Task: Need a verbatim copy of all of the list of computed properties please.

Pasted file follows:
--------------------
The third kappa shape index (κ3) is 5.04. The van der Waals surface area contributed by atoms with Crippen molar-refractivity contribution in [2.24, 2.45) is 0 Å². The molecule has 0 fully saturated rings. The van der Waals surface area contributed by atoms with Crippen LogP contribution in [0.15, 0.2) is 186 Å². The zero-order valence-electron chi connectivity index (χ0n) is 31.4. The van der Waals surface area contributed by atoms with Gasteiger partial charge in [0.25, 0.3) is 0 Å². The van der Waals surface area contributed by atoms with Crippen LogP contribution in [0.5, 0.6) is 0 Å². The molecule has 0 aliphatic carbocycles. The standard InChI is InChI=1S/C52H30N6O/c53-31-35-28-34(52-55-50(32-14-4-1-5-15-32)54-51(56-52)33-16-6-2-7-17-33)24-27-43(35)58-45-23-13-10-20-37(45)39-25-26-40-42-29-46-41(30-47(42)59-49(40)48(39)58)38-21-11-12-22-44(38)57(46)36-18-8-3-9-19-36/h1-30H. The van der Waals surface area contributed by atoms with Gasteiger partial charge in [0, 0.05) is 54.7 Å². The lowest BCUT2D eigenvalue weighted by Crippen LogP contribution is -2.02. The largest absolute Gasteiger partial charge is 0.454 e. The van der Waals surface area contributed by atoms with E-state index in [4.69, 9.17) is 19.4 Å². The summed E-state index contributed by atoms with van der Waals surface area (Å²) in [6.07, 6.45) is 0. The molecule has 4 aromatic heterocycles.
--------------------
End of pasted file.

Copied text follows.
The third kappa shape index (κ3) is 5.04. The van der Waals surface area contributed by atoms with Crippen molar-refractivity contribution in [2.24, 2.45) is 0 Å². The molecule has 0 fully saturated rings. The van der Waals surface area contributed by atoms with Crippen LogP contribution in [0.15, 0.2) is 186 Å². The zero-order valence-electron chi connectivity index (χ0n) is 31.4. The van der Waals surface area contributed by atoms with Gasteiger partial charge in [0.25, 0.3) is 0 Å². The van der Waals surface area contributed by atoms with Crippen LogP contribution in [0.5, 0.6) is 0 Å². The molecule has 0 aliphatic carbocycles. The standard InChI is InChI=1S/C52H30N6O/c53-31-35-28-34(52-55-50(32-14-4-1-5-15-32)54-51(56-52)33-16-6-2-7-17-33)24-27-43(35)58-45-23-13-10-20-37(45)39-25-26-40-42-29-46-41(30-47(42)59-49(40)48(39)58)38-21-11-12-22-44(38)57(46)36-18-8-3-9-19-36/h1-30H. The van der Waals surface area contributed by atoms with Gasteiger partial charge in [0, 0.05) is 54.7 Å². The lowest BCUT2D eigenvalue weighted by Crippen LogP contribution is -2.02. The largest absolute Gasteiger partial charge is 0.454 e. The van der Waals surface area contributed by atoms with E-state index in [4.69, 9.17) is 19.4 Å². The summed E-state index contributed by atoms with van der Waals surface area (Å²) in [6.07, 6.45) is 0. The molecule has 4 aromatic heterocycles.